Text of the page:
bookmark_borderCraig, Koons, and Divine Command Theory

Editor’s Note: This is a guest post by Taylor Carr republished on The Secular Outpost with permission. The original post may be found on his blog, The Godless Skeptic.

In a recent episode of the Reasonable Faith podcast, William Lane Craig offers his thoughts on a 2012 paper by Jeremy Koons, Can God’s Goodness Save the Divine Command Theory from Euthyphro? Koons’ paper is another in a growing number of critiques aimed at the divine command meta-ethics advocated by figures like Craig, Robert Adams, and William Alston. Though a simple sort of divine command theory (DCT) received a devastating blow centuries ago from the famous Euthyphro dilemma put forward in Plato, modern defenders have adapted the DCT to resist the challenge presented by the dilemma. If good actions are merely those in accordance with god’s commands, then goodness is arbitrary, since god could command anything and it would be good. However, Alston and others who adopt a modified DCT argue against this arbitrariness on the basis of the perfectly good nature of god. God could no more command infanticide, they say, than he could make a rock too heavy for himself to lift, because it would be in contradiction to his nature as god.
Does this move work? Craig believes it exposes the Euthyphro as a false dilemma, presenting a third option that is not identical to the other two options. Yet adding a third possibility to a dilemma does not necessarily mean the challenge underlying it is broken. It could rather indicate that we actually face a trilemma, which could be just as problematic as the original dilemma. This, I think, is where Professor Koon’s paper is of real value. The question behind it is whether or not this move of DCT works any better than the two options typically posed by the Euthyphro. Craig firmly contends that it is better, but his arguments don’t seem to warrant such conviction.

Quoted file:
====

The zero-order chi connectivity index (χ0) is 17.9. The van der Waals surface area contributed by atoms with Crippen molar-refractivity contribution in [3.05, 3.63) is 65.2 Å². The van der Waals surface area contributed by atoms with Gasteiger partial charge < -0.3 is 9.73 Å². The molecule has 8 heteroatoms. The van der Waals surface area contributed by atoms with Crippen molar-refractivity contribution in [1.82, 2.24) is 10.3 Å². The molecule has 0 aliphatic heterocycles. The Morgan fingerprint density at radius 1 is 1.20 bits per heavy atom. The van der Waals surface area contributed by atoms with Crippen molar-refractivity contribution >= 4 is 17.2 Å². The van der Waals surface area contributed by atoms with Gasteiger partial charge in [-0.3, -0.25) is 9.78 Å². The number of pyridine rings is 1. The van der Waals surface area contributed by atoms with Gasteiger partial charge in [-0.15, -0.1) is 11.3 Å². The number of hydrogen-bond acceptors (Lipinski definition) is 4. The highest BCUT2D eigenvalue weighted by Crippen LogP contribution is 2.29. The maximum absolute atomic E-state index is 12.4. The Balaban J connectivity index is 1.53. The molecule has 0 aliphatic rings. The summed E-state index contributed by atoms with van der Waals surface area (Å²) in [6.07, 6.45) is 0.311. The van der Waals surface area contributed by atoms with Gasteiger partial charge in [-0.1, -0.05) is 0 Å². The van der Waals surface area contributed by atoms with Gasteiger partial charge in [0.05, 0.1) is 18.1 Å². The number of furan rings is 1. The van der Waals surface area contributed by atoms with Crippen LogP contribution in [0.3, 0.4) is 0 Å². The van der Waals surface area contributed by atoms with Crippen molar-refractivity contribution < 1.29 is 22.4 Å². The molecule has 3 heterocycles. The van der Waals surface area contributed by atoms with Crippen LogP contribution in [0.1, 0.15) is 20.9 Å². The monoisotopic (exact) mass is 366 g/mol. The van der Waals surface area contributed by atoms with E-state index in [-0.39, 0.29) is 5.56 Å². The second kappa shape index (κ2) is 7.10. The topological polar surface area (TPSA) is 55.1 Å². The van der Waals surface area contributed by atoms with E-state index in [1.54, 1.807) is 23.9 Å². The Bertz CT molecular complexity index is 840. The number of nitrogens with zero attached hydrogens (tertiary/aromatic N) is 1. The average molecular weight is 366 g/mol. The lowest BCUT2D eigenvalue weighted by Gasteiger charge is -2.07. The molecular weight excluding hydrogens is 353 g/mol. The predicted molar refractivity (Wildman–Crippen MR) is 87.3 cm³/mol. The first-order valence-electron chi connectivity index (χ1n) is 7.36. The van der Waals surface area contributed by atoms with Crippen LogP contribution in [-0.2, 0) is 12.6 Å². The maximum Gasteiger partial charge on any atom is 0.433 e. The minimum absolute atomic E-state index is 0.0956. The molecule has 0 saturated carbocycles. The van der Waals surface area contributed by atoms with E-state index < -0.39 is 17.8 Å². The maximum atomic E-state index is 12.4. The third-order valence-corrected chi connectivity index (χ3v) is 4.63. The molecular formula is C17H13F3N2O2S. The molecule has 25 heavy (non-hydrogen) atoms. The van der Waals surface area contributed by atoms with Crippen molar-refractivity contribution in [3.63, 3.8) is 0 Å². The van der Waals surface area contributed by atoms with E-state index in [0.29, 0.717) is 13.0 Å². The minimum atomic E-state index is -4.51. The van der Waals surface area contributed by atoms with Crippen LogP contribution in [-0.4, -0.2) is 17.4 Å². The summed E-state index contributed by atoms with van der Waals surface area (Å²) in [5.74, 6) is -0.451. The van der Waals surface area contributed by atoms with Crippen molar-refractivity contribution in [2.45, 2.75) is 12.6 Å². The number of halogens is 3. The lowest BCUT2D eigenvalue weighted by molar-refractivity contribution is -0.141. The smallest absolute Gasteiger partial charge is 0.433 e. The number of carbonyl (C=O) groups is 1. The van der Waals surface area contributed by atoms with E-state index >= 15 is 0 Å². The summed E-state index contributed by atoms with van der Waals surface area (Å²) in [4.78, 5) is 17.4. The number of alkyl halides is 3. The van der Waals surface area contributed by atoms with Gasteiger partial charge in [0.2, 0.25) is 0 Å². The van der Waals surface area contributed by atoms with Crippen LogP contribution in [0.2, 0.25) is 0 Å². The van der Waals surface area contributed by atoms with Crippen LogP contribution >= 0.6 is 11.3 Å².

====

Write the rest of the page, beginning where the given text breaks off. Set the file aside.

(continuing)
One of Craig’s main criticisms is that Koons sets up a new dilemma that is just as flawed as the original. He says:
What he will ask now is: are these properties like loving-kindness, impartiality, generosity good because God possesses them or does God possess them because they are good? He imagines this as a dilemma. It seems to me there is no dilemma there at all. The divine command theorist, and Alston in particular, is very clear. These properties are good because God possesses them.
No doubt, this is what theological non-voluntarists like Craig, Adams, and Alston want to assert. But in his paper, Koons provides a puzzling quote from Alston that almost seems to suggest the opposite:
Note that on this view we are not debarred from saying what is supremely good about God. God is not good, qua bare particular or undifferentiated thisness. God is good by virtue of being loving, just, merciful and so on.
Craig seems to interpret the attention Koons gives to this quote as an accusation of contradiction. I don’t think is what Koons is getting at, though, especially since he clarifies shortly thereafter that “Alston’s particularism requires that God’s goodness be logically prior to the goodness of the moral virtues. And we will see that this view is incoherent”. It looks more like Koons is spelling out where he intends to direct his critique, and he directs it precisely where it should be directed, according to Craig.